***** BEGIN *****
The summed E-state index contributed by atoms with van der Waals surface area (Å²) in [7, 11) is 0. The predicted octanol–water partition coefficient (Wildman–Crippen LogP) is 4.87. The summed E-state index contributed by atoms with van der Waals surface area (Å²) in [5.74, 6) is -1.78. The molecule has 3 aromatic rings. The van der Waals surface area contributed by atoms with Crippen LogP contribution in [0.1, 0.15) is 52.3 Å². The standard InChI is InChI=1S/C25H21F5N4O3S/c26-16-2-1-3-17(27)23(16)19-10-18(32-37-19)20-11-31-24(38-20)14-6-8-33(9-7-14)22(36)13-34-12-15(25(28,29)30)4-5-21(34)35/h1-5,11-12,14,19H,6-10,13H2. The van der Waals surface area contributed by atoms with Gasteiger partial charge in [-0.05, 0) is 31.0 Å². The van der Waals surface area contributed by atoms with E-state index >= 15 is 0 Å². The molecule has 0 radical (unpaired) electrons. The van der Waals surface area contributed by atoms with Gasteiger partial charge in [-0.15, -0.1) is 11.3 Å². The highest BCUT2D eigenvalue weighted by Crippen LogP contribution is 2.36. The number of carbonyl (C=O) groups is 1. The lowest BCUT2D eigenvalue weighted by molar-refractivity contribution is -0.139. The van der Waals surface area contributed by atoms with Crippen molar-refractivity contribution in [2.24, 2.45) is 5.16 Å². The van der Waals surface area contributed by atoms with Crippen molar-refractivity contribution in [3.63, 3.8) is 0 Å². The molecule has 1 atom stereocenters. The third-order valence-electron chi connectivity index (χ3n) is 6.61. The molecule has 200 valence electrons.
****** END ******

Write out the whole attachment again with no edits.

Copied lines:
The summed E-state index contributed by atoms with van der Waals surface area (Å²) in [7, 11) is 0. The predicted octanol–water partition coefficient (Wildman–Crippen LogP) is 4.87. The summed E-state index contributed by atoms with van der Waals surface area (Å²) in [5.74, 6) is -1.78. The molecule has 3 aromatic rings. The van der Waals surface area contributed by atoms with Crippen LogP contribution in [0.1, 0.15) is 52.3 Å². The standard InChI is InChI=1S/C25H21F5N4O3S/c26-16-2-1-3-17(27)23(16)19-10-18(32-37-19)20-11-31-24(38-20)14-6-8-33(9-7-14)22(36)13-34-12-15(25(28,29)30)4-5-21(34)35/h1-5,11-12,14,19H,6-10,13H2. The van der Waals surface area contributed by atoms with Gasteiger partial charge in [-0.05, 0) is 31.0 Å². The van der Waals surface area contributed by atoms with E-state index >= 15 is 0 Å². The molecule has 0 radical (unpaired) electrons. The van der Waals surface area contributed by atoms with Gasteiger partial charge in [-0.15, -0.1) is 11.3 Å². The highest BCUT2D eigenvalue weighted by Crippen LogP contribution is 2.36. The number of carbonyl (C=O) groups is 1. The lowest BCUT2D eigenvalue weighted by molar-refractivity contribution is -0.139. The van der Waals surface area contributed by atoms with Crippen molar-refractivity contribution in [2.24, 2.45) is 5.16 Å². The van der Waals surface area contributed by atoms with Crippen molar-refractivity contribution in [3.63, 3.8) is 0 Å². The molecule has 1 atom stereocenters. The third-order valence-electron chi connectivity index (χ3n) is 6.61. The molecule has 200 valence electrons.